How do I make a good CV for an internship?

When it comes to finding an internship or getting on a graduate programme, competition amongst students and graduate students in the U.K. is high, with many sending off job applications for a summer internship or a work placement in the hope of finding their first valuable work experience.

Creating a flawless internship CV is the ultimate way to get that spot on the summer internship programme you have your eyes on. So what exactly is it that recruiters look for and how can you create the perfect internship CV?

Internship CV design and format

One of the most important factors of a student CV is your design and format choice. The first thing hiring managers will take into account is how you have chosen to present yourself and whether your organisation and the information displayed is clear and more importantly, consistent.

It’s vital to choose a professional template with a design which highlights your most valuable aspects, such as skills or work experience. Ideally, most recruiters will want to look at the work experience section of your CV before anything else, though if you have completed recent studies, you may feel it more important to list your education section at the top of your CV.


Writing your first CV

What to include on a CV for an internship

This section breaks up the most critical elements which you need to include and list professionally on CVs for summer internships, graduate programmes and more.

Clear personal details

List your personal details in a clear and simple manner. Name, number and email are sufficient on a CV nowadays, as job applications are almost always completed online, meaning recruiters will want to contact you via email or telephone.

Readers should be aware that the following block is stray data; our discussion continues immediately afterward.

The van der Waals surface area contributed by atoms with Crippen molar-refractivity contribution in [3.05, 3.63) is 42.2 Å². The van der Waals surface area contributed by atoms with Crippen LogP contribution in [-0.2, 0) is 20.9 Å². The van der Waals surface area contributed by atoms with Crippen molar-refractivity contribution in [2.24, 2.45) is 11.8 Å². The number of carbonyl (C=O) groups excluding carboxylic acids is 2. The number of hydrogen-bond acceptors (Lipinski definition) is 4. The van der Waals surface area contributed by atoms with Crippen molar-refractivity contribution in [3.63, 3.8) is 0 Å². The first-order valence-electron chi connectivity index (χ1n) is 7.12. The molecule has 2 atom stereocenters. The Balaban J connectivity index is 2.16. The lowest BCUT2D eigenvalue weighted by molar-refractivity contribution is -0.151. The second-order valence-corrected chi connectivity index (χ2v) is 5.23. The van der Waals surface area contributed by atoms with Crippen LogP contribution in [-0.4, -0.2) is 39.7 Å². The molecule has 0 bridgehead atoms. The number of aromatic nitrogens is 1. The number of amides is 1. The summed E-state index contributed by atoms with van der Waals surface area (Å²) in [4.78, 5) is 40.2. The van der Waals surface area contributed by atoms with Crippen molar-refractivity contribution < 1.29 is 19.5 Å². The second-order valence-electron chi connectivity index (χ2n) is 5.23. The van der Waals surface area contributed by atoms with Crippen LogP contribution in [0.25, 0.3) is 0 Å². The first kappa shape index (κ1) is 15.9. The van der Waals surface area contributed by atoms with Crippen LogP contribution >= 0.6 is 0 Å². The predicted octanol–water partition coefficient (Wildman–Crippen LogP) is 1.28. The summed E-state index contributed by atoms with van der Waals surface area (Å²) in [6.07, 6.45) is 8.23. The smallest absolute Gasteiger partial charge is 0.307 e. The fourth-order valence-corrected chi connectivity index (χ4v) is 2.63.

You can also write a personal statement or a CV objective to capture the hiring manager’s attention through a short explanation of who you are and why you are interested in the job. You can also use it to reinforce certain skills or knowledge you possess which would help you in the job role.

Relevant work experience and academic background

These two sections are ideally the most important on a student CV. Recruiters want to know what kind of jobs you have already had, whether you have previous work experience in the same field and whether your academic background provides you with any industry-specific knowledge.

An academic background which reflects knowledge of the work industry or type of work in the job specification will aid your job application and strengthen it, demonstrating not only your expertise, but your interest, as well. Writing the education section of your CV is not easy for everyone, as not all of us are academics, but this should not stop you from listing the subjects you studied or the qualifications you have.

Compatible skills

Don’t be worried about not having enough work experience or studies which don’t pertain to the job role, as this is the whole point in applying for an internship! However, you can use skills and relevant characteristics to prove your compatibility with the job specification to recruiters.

Don’t forget: it’s not a good idea to exaggerate or make up characteristics to try and paint the picture of an ideal candidate. If the hiring manager calls you for an interview, you want them to want to interview you, not someone you made up!


A section of the CV which can sometimes be overlooked, your interests are a small yet mighty part of your CV which give recruiters insight into your hobbies and interests. You can utilise this section to boost your job application with interests which pertain the the job role. For example, a graphic designer might have photography and painting interests.

TOP TIP: don’t include hobbies and interests which are completely irrelevant to the job specification. Recruiters will only take in relevant information from a CV, so it’s better to save them the work and only include elements which support your job application accordingly.

Our top tips for writing a CV for an internship are to make sure your format and presentation is consistent, all information is correct and your key elements all link to the job description in one way or another. Include only relevant information and show recruiters that you’re the right candidate for the job!